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An article by Agroscope, Agridea, others

Charter on Digitalisation: Together towards Sustainable Solutions

The Swiss agricultural sector currently makes little use of the opportunities offered by digitalisation. A charter launched in 2018 aims to further develop the digitalisation of the Swiss agricultural and food sector and to exploit the potential in the interests of all stakeholders.

Since the 1980s, digitalisation has made great strides in the agricultural sector. In animal husbandry, this consists primarily in the use of milking robots; in field crops and special crops, driver-assistance systems are its most common manifestation.

In both animal husbandry and plant production, it is clear that digital technologies are primarily used in Switzerland in order to reduce physically strenuous work and simplify the daily work routine. Digital tools are used very little for management decisions, e.g. for the targeted application of production resources such as manure, plant-protection products or antibiotics.

Different factors are responsible for the current low adoption of digitalisation in practice:

  • Some digital applications are not yet sufficiently ready for practical use.
  • The various tools and devices are in most cases not networked with one another, making management and information acquisition more difficult.
  • There are unresolved issues concerning the technical infrastructure and legal framework.

Charter on the Digitalisation of Swiss Agriculture and Food Production

In 2018, a charter for the digitalisation of the Swiss agricultural and food sector was launched under the aegis of the Federal Office for Agriculture FOAG. By the end of 2019, it had been signed by 110 institutions in the industrial, agricultural, processing, retail and administrative sectors, who thereby undertook to make an active contribution to the digitalisation of the Swiss agricultural and food sector.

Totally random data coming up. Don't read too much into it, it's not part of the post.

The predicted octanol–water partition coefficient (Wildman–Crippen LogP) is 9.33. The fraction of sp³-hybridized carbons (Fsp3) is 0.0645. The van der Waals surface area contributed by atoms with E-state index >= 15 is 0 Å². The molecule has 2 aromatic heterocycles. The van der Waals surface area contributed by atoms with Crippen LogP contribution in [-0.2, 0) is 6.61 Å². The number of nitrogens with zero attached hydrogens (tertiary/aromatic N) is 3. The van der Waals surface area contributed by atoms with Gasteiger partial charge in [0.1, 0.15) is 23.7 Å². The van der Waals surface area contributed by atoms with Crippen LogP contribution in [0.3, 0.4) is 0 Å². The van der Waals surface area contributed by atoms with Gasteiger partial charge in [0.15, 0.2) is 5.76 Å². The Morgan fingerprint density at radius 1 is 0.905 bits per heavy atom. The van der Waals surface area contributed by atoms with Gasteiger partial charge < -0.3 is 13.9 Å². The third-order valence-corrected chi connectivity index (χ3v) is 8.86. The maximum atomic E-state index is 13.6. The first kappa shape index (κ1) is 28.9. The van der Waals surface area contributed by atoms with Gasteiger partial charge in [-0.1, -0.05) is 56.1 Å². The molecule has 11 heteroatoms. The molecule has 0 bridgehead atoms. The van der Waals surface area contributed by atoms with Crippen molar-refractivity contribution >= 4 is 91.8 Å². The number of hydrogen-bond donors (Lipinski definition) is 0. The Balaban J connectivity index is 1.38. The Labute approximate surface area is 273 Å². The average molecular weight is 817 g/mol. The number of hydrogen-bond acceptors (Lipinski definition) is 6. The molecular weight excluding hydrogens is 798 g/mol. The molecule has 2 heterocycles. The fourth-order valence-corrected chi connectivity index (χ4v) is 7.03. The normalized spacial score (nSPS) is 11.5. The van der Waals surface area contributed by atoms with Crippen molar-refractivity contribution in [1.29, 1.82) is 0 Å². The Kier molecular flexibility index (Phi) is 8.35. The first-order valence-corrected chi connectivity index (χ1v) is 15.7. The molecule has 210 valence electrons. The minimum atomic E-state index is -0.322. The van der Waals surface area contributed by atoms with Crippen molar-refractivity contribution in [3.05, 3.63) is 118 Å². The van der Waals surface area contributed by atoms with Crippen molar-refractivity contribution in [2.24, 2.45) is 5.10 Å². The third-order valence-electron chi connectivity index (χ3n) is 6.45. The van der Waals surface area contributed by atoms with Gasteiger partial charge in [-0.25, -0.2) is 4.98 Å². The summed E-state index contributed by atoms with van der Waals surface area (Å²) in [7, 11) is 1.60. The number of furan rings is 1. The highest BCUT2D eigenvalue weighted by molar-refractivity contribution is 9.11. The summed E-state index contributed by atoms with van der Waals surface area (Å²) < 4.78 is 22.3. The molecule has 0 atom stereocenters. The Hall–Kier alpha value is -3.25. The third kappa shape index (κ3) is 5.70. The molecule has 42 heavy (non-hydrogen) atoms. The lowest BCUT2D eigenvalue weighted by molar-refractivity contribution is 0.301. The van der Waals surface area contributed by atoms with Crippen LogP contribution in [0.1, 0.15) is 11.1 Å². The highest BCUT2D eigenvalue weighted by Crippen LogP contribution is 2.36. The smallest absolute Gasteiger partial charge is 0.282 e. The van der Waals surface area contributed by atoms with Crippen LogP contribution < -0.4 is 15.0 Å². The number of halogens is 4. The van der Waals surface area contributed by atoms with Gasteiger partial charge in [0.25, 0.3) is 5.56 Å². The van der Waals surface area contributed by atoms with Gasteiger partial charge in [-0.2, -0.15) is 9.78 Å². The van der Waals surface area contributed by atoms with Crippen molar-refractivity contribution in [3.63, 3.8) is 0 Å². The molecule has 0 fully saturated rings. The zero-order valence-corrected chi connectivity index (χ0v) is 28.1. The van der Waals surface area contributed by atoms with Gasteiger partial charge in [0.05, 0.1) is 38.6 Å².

Same Goal, Different Challenges

The members of the Charter Association all contribute to the digitalisation of agriculture, whilst pursuing different partial goals and facing different challenges:

The aim of the FOAG is to promote dialogue and data exchange between the various stakeholders. Its key tool in this endeavour is the agricultural policy information system AGIS. Together with the Swiss Federal Statistical Office SFSO and the Federal Food Safety and Veterinary Office FSVO, the FOAG is engaged in developing a master data concept for simplifying the management and use of public data along the food chain. The networking and valorisation of the data poses major challenges of a technical, operational, legal and financial nature.

Barto AG is developing a digital farm manager which will allow Swiss farmers to document their processes with less administrative effort. The Barto platform is open to all stakeholders, and branch partners can offer their own apps on Barto. Fundamental challenges here are the lack of uniform standards for data exchange and the financing of technical solutions for the small Swiss market. Barto’s main shareholders are Identitas AG and the Fenaco Cooperative Association.

The aim of Agroscope is to use digitalisation and the data it makes available to create added value for the Swiss agricultural and food sector, prioritising the following core areas:

  • Production optimisation and data-based decision support, with the aim of exploiting the potential of digitalisation for the Swiss agricultural sector.
  • Recommendations for action for practitioners and policy-makers on the basis of knowledge concerning new technologies and how these are adopted and disseminated in practice.

The challenges lie in the breadth of the essential knowledge, the swift pace of technological development and the heterogeneous demands of the individual user groups.

Back in the 1990’s, the agricultural extension centre AGRIDEA developed the farm-management system AGRO-TECH which is still in use to this day. Further digital tools are e.g. the collaboration tool AGRIconnect and the AGRIpedia data collection. AGRIDEA runs pilot projects investigating the combination of face-to-face and online counselling (‘blended counselling’) and looking at whether the provision of advice on simple issues could be delegated to chatbots. The challenges for AGRIDEA are the complexity of the questions, the high costs of development, acceptance, the unwillingness of many customers to pay for digital services, and the different degrees of digitalisation of the customers.